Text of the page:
At one time the Elantra was a one trick pony, sold only as a compact four door sedan. The times have changed, with the addition of the Elantra GT and now, the Elantra Coupe. The Coupe, which will be available later this month has its sights aimed directly on the Honda Civic Coupe. Hyundai boasts the Elantra Coupe has more power, better fuel economy and more standard features than the Honda. Hyundai is also quick to point out the Elantra Coupe offers more interior space than the Nissan Altima Coupe, and both Honda Civic and Accord Coupe.
The Elantra Coupe is powered by a 1.8L four cylinder rated at 148hp. Buyers can choose from either a six-speed manual or six-speed automatic, which adds an extra $1,000 to the price. Hyundai claims an Elantra Coupe with the manual tranny should be good for 40MPG on the highway. Hyundai is offering the Elantra Coupe in base GS and sporty SE trim. We have broken down equipment and pricing below.
Hyundai Elantra Coupe GS: $17,445USD
For a base model, the Elantra Coupe GS comes with a generous amount of standard equipment, starting with 16″ alloys, foglights, six speaker audio with iPod jack and SiriusXM satellite radio, steering wheel audio controls, Bluetooth and heated seats. The comparably priced Civic LX Coupe lacks many of these features.
Hyundai Elantra Coupe SE: $19,745
Hyundai is marketing the SE as the sporty Elantra Coupe. Upgrades include 17″ alloys, sport-tuned suspension, leather interior, sunroof, aluminum pedals and a rear spoiler. You will pay nearly $1,400 more for a comparable Civic EX Coupe, and be without the sport-tuned suspension, spoiler and settle for smaller wheels. And you cannot get the Civic with a manual transmission if you want leather.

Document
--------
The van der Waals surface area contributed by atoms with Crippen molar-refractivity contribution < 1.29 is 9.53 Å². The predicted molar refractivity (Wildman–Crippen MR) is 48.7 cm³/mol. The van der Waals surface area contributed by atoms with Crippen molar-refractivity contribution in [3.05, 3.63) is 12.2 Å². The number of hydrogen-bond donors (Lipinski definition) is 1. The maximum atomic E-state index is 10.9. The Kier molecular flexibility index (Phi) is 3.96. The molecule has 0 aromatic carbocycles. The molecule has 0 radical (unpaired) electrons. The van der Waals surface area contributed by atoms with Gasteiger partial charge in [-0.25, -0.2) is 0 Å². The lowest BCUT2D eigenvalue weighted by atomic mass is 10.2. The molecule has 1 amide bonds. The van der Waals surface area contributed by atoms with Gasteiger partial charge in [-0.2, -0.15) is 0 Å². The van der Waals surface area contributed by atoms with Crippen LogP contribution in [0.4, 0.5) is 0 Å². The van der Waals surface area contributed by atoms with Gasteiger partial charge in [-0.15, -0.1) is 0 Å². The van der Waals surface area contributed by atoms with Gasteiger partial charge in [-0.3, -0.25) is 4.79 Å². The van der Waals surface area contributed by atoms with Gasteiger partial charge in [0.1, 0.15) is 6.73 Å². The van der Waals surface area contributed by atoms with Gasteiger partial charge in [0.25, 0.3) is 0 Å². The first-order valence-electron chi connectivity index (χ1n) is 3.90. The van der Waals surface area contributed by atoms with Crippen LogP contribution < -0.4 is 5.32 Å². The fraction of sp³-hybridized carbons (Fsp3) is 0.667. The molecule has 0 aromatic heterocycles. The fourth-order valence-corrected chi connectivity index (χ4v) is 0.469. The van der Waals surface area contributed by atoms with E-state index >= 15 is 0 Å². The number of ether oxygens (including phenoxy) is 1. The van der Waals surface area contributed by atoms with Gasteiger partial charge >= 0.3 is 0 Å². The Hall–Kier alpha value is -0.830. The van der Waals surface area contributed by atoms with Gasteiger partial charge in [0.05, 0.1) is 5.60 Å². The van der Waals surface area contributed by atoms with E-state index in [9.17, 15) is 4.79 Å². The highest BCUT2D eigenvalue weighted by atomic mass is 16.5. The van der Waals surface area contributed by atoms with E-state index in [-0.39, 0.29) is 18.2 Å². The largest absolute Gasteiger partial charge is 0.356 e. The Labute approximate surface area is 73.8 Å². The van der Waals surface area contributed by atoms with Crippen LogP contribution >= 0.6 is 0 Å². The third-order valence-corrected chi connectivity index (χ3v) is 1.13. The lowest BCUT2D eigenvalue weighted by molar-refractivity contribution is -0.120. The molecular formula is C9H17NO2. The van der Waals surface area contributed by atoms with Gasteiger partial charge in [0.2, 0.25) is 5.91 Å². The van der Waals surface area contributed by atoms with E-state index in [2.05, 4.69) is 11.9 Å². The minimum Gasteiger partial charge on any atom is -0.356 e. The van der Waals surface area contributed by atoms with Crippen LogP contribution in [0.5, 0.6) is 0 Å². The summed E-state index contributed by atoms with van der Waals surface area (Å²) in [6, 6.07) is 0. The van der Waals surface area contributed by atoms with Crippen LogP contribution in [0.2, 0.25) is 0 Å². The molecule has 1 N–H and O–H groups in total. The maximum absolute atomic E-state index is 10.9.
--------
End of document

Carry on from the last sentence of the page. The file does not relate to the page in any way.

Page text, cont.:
Hyundai is guilty of the same crime. While the top-spec SE is available with either a manual or automatic, if you desire the Technology Package you must forgo the joy of shifting for yourself. For an additional $2,350, features include Navigation, rearview camera, premium audio, dual-zone auto climate control and push button start, but you have to settle for an automatic.
With the Elantra Coupe, Hyundai has expanded the line but the real story here is how the press release was worded. Hyundai is making no bones that it is going for the jugular with Honda. With Honda’s weak redesign of the Civic which seemed little more than a retread of the older car, Hyundai is churning out new, and most importantly, very good cars at a positively feverish pace. The momentum Hyundai has built up in recent years is nothing short of astonishing, and shows no sign of slowing.